In his directorial debut, the great Hal Ashby tackled race relations head on with this fable of gentrification and radical chic. Elgar (Beau Bridges) is a spoilt, callow New Yorker who decides to assert his independence from his dysfunctional patrician family by buying an inner-city tenement which he plans renovate and convert into a single luxury home. But first he must evict his tenants, all of whom are black.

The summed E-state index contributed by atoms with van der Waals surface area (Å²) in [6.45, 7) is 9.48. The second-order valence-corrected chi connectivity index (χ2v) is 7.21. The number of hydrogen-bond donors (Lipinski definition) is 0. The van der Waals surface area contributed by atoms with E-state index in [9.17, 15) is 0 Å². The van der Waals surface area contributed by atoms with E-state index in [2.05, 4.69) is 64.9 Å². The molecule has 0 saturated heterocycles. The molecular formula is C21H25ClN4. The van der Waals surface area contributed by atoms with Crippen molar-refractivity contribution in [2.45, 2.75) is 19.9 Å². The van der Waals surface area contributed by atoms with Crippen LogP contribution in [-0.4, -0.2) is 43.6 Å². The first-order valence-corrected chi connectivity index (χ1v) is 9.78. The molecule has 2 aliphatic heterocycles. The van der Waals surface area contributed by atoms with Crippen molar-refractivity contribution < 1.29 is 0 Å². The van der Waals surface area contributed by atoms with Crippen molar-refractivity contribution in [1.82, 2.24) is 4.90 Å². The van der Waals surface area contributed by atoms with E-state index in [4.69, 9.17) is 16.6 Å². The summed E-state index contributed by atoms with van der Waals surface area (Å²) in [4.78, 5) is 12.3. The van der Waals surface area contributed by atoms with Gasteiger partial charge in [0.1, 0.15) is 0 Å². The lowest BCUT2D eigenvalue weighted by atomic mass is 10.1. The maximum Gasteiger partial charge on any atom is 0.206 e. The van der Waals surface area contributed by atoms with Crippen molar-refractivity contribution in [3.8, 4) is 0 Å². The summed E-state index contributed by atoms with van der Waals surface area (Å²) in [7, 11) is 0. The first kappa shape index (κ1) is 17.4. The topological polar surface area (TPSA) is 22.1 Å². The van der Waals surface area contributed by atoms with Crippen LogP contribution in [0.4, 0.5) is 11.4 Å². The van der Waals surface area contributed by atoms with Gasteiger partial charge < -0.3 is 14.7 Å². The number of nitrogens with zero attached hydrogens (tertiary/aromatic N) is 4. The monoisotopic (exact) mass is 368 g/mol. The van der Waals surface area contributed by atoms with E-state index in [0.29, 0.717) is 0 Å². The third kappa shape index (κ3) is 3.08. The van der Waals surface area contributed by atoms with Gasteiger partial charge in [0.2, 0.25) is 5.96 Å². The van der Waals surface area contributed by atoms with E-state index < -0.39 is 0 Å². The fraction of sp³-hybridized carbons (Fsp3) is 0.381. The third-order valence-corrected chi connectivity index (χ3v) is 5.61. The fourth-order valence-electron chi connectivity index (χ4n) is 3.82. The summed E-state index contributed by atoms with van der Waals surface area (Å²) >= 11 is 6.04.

The film's sometimes crude characterisations and almost hysterical racial politics reflect the turmoil of the time it was made (1970) and can make for uncomfortable viewing, but as Elgar's life becomes entwined with that of his tenants, Ashby's signature blend of comedy and drama becomes more balanced. Much of the pleasure of the film, however, lies in the way his camera drinks in the profusion of period detail, from the cluttered poverty of the tenement flats to the clashing wallpapers and rococo style of the 1970s moneyed elite.